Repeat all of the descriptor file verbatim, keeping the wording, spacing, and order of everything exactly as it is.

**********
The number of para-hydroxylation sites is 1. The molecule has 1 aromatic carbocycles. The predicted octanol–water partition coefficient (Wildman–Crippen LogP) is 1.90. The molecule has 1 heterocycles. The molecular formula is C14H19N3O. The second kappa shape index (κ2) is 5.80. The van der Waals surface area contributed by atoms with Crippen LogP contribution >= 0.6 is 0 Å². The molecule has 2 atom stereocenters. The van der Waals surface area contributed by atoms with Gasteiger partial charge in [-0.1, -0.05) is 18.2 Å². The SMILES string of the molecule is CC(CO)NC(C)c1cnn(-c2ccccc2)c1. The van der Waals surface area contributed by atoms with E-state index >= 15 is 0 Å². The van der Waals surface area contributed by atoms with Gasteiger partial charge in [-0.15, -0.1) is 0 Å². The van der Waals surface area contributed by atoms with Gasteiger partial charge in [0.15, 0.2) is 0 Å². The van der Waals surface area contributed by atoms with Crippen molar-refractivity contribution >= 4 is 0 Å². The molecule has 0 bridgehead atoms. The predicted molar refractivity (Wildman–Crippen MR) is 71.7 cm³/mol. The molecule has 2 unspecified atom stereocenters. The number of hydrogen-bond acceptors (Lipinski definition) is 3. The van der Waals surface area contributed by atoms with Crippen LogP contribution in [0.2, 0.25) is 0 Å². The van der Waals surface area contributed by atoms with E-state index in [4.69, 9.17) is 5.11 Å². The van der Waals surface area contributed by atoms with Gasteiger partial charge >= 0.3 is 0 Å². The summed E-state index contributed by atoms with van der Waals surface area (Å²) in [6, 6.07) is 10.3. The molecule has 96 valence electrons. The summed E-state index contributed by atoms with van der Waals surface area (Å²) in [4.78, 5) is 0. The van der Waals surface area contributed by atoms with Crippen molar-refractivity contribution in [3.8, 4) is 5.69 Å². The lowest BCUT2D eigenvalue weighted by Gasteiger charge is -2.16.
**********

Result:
The number of para-hydroxylation sites is 1. The molecule has 1 aromatic carbocycles. The predicted octanol–water partition coefficient (Wildman–Crippen LogP) is 1.90. The molecule has 1 heterocycles. The molecular formula is C14H19N3O. The second kappa shape index (κ2) is 5.80. The van der Waals surface area contributed by atoms with Crippen LogP contribution >= 0.6 is 0 Å². The molecule has 2 atom stereocenters. The van der Waals surface area contributed by atoms with Gasteiger partial charge in [-0.1, -0.05) is 18.2 Å². The SMILES string of the molecule is CC(CO)NC(C)c1cnn(-c2ccccc2)c1. The van der Waals surface area contributed by atoms with E-state index >= 15 is 0 Å². The van der Waals surface area contributed by atoms with Gasteiger partial charge in [-0.15, -0.1) is 0 Å². The van der Waals surface area contributed by atoms with Gasteiger partial charge in [0.15, 0.2) is 0 Å². The van der Waals surface area contributed by atoms with Crippen molar-refractivity contribution >= 4 is 0 Å². The molecule has 0 bridgehead atoms. The predicted molar refractivity (Wildman–Crippen MR) is 71.7 cm³/mol. The molecule has 2 unspecified atom stereocenters. The number of hydrogen-bond acceptors (Lipinski definition) is 3. The van der Waals surface area contributed by atoms with Crippen LogP contribution in [0.2, 0.25) is 0 Å². The van der Waals surface area contributed by atoms with E-state index in [4.69, 9.17) is 5.11 Å². The van der Waals surface area contributed by atoms with Gasteiger partial charge >= 0.3 is 0 Å². The summed E-state index contributed by atoms with van der Waals surface area (Å²) in [6, 6.07) is 10.3. The molecule has 96 valence electrons. The summed E-state index contributed by atoms with van der Waals surface area (Å²) in [4.78, 5) is 0. The van der Waals surface area contributed by atoms with Crippen molar-refractivity contribution in [3.8, 4) is 5.69 Å². The lowest BCUT2D eigenvalue weighted by Gasteiger charge is -2.16.